On Wednesday, Sen. Al Franken (D-MN) went head-to-head with Thomas Minnery, vice-president for public policy at the popular Christian group Focus on the Family (FOF). The exchange occurred during a Senate Judiciary Committee hearing for a bill that would repeal the Defense of Marriage Act (DOMA).
During the hearing, Franken made note of FOF's testimony which listed the benefits associated with children "living with their biological and/or adopted mothers and fathers" as being greater than those "living in any other family form." The data, the group claimed, showcased that children living with straight and married couples fared better than children living with same-sex parents. The group, as Franken noted, listed a Department of Health and Human Services study to back up their claims. TPM has more:
"I actually checked it out," Franken said in reference to the study FOF's Thomas Minnery has cited. He then observed it uses the term 'nuclear families' without specifically mentioning "opposite sex married families."
"'Isn't it true, Mr. Minnery, that a married same-sex couple that has had or adopted kids would fall under the definition of a nuclear family in the study that you cite?' Franken asked.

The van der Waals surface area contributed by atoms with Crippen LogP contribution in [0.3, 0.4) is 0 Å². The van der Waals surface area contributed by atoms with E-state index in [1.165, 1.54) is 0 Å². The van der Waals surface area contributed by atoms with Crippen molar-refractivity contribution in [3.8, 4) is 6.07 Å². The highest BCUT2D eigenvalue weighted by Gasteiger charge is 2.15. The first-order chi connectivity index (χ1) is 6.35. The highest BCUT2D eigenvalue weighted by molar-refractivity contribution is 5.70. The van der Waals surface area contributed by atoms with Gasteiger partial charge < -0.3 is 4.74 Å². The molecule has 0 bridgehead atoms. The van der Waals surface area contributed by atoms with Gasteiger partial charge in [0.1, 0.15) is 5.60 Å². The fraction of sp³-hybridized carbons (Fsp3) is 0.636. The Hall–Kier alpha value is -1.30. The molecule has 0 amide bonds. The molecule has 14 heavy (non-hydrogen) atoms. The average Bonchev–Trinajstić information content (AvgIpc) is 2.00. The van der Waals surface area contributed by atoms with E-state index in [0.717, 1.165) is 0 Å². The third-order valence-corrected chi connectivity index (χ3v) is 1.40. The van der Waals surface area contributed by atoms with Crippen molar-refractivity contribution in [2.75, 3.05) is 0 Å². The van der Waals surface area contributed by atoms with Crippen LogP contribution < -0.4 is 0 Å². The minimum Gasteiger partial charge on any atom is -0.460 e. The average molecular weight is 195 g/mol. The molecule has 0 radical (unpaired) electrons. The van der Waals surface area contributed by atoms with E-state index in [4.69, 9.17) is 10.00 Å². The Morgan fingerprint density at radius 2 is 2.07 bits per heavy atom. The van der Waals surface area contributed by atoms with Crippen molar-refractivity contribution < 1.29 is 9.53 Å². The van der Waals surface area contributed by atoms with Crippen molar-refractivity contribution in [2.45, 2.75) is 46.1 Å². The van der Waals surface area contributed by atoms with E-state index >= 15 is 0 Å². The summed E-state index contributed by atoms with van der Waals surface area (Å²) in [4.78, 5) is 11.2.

Minnery replied, saying, "I think that the study, when it cites nuclear families would mean a family headed by a husband and wife." Franken then said, "It doesn't." The congressman and former Saturday Night Live cast member went on:
"The study defines a nuclear family as one or more children living with two parents who are married to one another and are each biological or adoptive parents to all the children in the family. And I frankly don't really know how we can trust the rest of your testimony if you are reading studies these ways."
Watch Franken chide Minnery, below:
Politico reached out to the author of the study and, alas, Franken's assertion is correct. The study cited was published by HHS back in 2010. It found that there were healthier outcomes for children living in nuclear families. While Minnery used this data to indicate that kids are better off with straight, married parents, the definition of "nuclear" does not take gender into account. Essentially, there is no evidence to prove, utilizing this study, that same-sex couples' children are any less healthy:
“Sen. Franken is right,” the lead author of the study told POLITICO. The survey did not exclude same-sex couples, said Debra L. Blackwell, Ph.D., nor did it exclude them from the “nuclear family” category provided their family met the study’s definition...
While FOF's use of the study is certainly flawed, this does not validate or invalidate either side of the debate. The impact -- or lack thereof -- that same-sex parenthood has on children will likely continue to be discussed as gay rights issues stand at the forefront of many contemporary social and political debates.